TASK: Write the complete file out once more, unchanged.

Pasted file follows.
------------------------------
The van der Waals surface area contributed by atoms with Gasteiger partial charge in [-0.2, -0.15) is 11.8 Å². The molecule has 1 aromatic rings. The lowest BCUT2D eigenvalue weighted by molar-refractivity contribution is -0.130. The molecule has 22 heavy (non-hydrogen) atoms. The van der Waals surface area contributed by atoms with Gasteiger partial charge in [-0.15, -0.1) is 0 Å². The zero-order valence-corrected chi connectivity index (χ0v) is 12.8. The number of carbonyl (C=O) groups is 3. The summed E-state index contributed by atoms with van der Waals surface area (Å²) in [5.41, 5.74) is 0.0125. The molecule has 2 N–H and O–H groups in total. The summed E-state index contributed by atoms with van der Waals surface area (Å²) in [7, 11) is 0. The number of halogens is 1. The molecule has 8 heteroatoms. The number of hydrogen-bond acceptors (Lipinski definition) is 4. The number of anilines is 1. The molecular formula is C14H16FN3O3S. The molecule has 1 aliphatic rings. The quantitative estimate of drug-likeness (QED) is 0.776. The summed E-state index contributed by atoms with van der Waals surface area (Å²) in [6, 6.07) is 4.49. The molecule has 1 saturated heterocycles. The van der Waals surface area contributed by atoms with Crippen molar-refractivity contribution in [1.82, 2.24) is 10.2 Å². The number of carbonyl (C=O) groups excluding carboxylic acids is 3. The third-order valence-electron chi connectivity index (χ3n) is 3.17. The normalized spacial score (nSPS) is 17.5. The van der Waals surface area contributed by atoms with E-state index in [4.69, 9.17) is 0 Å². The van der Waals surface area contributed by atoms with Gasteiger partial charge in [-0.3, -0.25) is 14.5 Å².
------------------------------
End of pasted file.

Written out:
The van der Waals surface area contributed by atoms with Gasteiger partial charge in [-0.2, -0.15) is 11.8 Å². The molecule has 1 aromatic rings. The lowest BCUT2D eigenvalue weighted by molar-refractivity contribution is -0.130. The molecule has 22 heavy (non-hydrogen) atoms. The van der Waals surface area contributed by atoms with Gasteiger partial charge in [-0.15, -0.1) is 0 Å². The zero-order valence-corrected chi connectivity index (χ0v) is 12.8. The number of carbonyl (C=O) groups is 3. The summed E-state index contributed by atoms with van der Waals surface area (Å²) in [5.41, 5.74) is 0.0125. The molecule has 2 N–H and O–H groups in total. The summed E-state index contributed by atoms with van der Waals surface area (Å²) in [7, 11) is 0. The number of halogens is 1. The molecule has 8 heteroatoms. The number of hydrogen-bond acceptors (Lipinski definition) is 4. The number of anilines is 1. The molecular formula is C14H16FN3O3S. The molecule has 1 aliphatic rings. The quantitative estimate of drug-likeness (QED) is 0.776. The summed E-state index contributed by atoms with van der Waals surface area (Å²) in [6, 6.07) is 4.49. The molecule has 1 saturated heterocycles. The van der Waals surface area contributed by atoms with Crippen molar-refractivity contribution in [1.82, 2.24) is 10.2 Å². The number of carbonyl (C=O) groups excluding carboxylic acids is 3. The third-order valence-electron chi connectivity index (χ3n) is 3.17. The normalized spacial score (nSPS) is 17.5. The van der Waals surface area contributed by atoms with E-state index in [4.69, 9.17) is 0 Å². The van der Waals surface area contributed by atoms with Gasteiger partial charge in [-0.3, -0.25) is 14.5 Å².